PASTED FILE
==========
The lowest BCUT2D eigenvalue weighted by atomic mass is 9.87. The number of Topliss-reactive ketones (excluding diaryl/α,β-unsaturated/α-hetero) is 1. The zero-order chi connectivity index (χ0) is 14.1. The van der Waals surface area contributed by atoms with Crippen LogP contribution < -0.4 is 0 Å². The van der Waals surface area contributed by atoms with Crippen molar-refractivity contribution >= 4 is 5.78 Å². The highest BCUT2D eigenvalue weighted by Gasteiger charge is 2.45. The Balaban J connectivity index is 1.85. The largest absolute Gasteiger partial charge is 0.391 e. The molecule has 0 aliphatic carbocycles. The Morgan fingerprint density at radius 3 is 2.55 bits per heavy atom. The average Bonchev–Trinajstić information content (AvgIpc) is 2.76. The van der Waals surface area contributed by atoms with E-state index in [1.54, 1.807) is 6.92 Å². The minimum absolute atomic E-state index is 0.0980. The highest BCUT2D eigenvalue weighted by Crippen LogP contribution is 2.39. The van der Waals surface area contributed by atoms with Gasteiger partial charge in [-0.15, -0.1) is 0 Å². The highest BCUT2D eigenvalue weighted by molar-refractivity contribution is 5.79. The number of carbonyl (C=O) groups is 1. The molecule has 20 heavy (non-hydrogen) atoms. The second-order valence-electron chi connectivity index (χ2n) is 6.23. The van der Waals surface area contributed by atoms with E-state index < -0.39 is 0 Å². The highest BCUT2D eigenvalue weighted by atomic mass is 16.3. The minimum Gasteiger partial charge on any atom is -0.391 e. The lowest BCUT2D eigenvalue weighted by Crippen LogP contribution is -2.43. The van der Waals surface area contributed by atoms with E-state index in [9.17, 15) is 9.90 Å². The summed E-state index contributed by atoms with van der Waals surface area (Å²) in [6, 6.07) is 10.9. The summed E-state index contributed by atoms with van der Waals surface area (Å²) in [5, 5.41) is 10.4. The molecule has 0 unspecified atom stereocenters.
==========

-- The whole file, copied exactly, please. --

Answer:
The lowest BCUT2D eigenvalue weighted by atomic mass is 9.87. The number of Topliss-reactive ketones (excluding diaryl/α,β-unsaturated/α-hetero) is 1. The zero-order chi connectivity index (χ0) is 14.1. The van der Waals surface area contributed by atoms with Crippen LogP contribution < -0.4 is 0 Å². The van der Waals surface area contributed by atoms with Crippen molar-refractivity contribution >= 4 is 5.78 Å². The highest BCUT2D eigenvalue weighted by Gasteiger charge is 2.45. The Balaban J connectivity index is 1.85. The largest absolute Gasteiger partial charge is 0.391 e. The molecule has 0 aliphatic carbocycles. The Morgan fingerprint density at radius 3 is 2.55 bits per heavy atom. The average Bonchev–Trinajstić information content (AvgIpc) is 2.76. The van der Waals surface area contributed by atoms with E-state index in [1.54, 1.807) is 6.92 Å². The minimum absolute atomic E-state index is 0.0980. The highest BCUT2D eigenvalue weighted by Crippen LogP contribution is 2.39. The van der Waals surface area contributed by atoms with Gasteiger partial charge in [-0.15, -0.1) is 0 Å². The highest BCUT2D eigenvalue weighted by molar-refractivity contribution is 5.79. The number of carbonyl (C=O) groups is 1. The molecule has 20 heavy (non-hydrogen) atoms. The second-order valence-electron chi connectivity index (χ2n) is 6.23. The van der Waals surface area contributed by atoms with E-state index < -0.39 is 0 Å². The highest BCUT2D eigenvalue weighted by atomic mass is 16.3. The minimum Gasteiger partial charge on any atom is -0.391 e. The lowest BCUT2D eigenvalue weighted by Crippen LogP contribution is -2.43. The van der Waals surface area contributed by atoms with E-state index in [9.17, 15) is 9.90 Å². The summed E-state index contributed by atoms with van der Waals surface area (Å²) in [6, 6.07) is 10.9. The summed E-state index contributed by atoms with van der Waals surface area (Å²) in [5, 5.41) is 10.4. The molecule has 0 unspecified atom stereocenters.